Uranium is a vital component for the country’s nuclear arsenal, submarines and nuclear power plants. Most of the U.S. supply comes from Canada and Australia, followed by Russia and former Soviet republics.

The Associated Press

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OMAHA, Neb. — The slowing economy and ongoing trade disputes are dragging railroad profits down in the second half of the year.

Two railroads, Union Pacific and CSX, have reported declining profit and revenue this week as they hauled less grain, imported goods and other products.

Union Pacific’s freight volume slid 8% in the quarter.

Kansas City Southern reports quarterly results Friday and Norfolk Southern reports next week.

“It feels to me like the industrial economy is weakening. I don’t think it’s negative just yet,” Union Pacific CEO Lance Fritz said.

That weakening is playing out across the industry with deteriorating shipping volumes implying a pullback by U.S. companies.

The Association of American Railroads reported this Wednesday that in the first 41 weeks of this year, overall freight volume has declined 4%.

North American rail volume last week that includes 12 U.S., Canadian and Mexican railroads, fell 7.6%.

In its most recent quarter, Union Pacific earned $1.56 billion net income, or $2.22 per share. That’s 7 cents short of what industry analysts had expected, according to a survey by Zacks Investment Research. Profit fell 2% compared with the same period last year.

Edward Jones analyst Jeff Windau said the economy and railroad profits should improve if the trade dispute with China is resolved sometime in the next year or two, but there are no definitive signs the two sides are moving closer to an agreement now.

China appealed to Washington for a quick end to their trade war but gave no indication Thursday what additional steps Beijing might want before carrying out what President Donald Trump says is a promise to buy up to $50 billion of American farm goods.

Tariff hikes by both sides on billions of dollars of imports have battered factories and farmers, weighing on global economic growth. Trump delayed a tariff due to take effect Tuesday on $250 billion of Chinese goods but another increase on $160 billion of imports still is scheduled for Dec. 15.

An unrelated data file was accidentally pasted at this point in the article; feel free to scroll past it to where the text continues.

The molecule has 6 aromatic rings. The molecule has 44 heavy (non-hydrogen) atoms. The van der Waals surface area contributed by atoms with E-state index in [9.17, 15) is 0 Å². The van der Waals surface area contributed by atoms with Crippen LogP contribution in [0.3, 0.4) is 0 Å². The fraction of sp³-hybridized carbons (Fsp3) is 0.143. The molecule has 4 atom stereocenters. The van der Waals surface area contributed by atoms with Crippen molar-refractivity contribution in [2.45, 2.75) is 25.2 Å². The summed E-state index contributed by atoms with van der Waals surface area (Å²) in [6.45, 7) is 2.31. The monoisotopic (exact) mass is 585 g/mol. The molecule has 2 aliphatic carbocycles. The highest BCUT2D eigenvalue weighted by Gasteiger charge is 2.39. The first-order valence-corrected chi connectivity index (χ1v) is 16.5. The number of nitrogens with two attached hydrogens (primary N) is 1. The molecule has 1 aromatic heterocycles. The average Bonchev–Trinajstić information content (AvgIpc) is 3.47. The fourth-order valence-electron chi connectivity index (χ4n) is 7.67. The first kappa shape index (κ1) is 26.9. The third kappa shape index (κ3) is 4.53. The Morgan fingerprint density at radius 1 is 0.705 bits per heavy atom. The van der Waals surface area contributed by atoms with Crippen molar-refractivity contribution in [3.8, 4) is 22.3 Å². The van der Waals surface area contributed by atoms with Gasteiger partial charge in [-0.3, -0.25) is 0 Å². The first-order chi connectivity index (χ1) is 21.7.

The dispute has already led to notable declines in exports, including American agricultural goods.

China bought 20 million tons of U.S. soybeans this year, according to the country’s foreign ministry spokesman, Geng Shuang. China imported about 33 million tons of American soybeans annually before the tariff fight and collapsed to 16.6 million tons last year.

On Thursday, Union Pacific said that over the past three months, agricultural shipments fell 2%. Shipments of containers of goods fell 11% as the economy slowed and trade disputes curbed imports.

“The best thing for us to do as an economy, as a nation, is get some of this trade overhang behind us,” Fritz said.

Union Pacific Corp., based in Omaha, Nebraska, said it expects similar overall volume declines in the final quarter of the year

Weak coal demand also hurt railroad results as more utilities move away from using the fuel. Union Pacific coal shipments fell 17% in the quarter.

Overall revenue fell 7% to $5.52 billion, also short of the $5.62 billion analysts expected.

Union Pacific controlled costs well, said Citi analyst Christian Wetherbee, but not enough to offset deteriorating freight volumes.

The railroad cut its expenses by 10% to $3.28 billion in the quarter. Union Pacific has been working to streamline its operations by running trains on a tighter schedule, so it can use fewer locomotives, cars and employees to move the same freight.

The company operates 32,400 miles of track in 23 Western states.

Shares of Union Pacific gained 1% in afternoon trading.


AP Business Writer Joe McDonald contributed to this story from Beijing.


Elements of this story were generated by Automated Insights ( using data from Zacks Investment Research. Access a Zacks stock report on UNP at

Josh Funk, The Associated Press

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WASHINGTON — The International Monetary Fund’s new leader says a trade truce between the United States and China could trim expected losses to the world economy but won’t be enough to produce strong global growth.

Before last week’s tentative trade agreement, the IMF had estimated that higher trade tariffs would mean eight-tenths of a percentage point of lost economic input by the end of next year. The IMF’s managing director, Kristalina Georgieva, now says a new estimate that factors in the U.S.-China deal slightly reduces that lost input, to a still-significant 0.6%.

She says more must be done by the world’s two biggest economies to resolve their disputes, and all countries must try to overhaul trade rules.

She says “our hope is to move from a trade truce to a trade peace.”

Martin Crutsinger, The Associated Press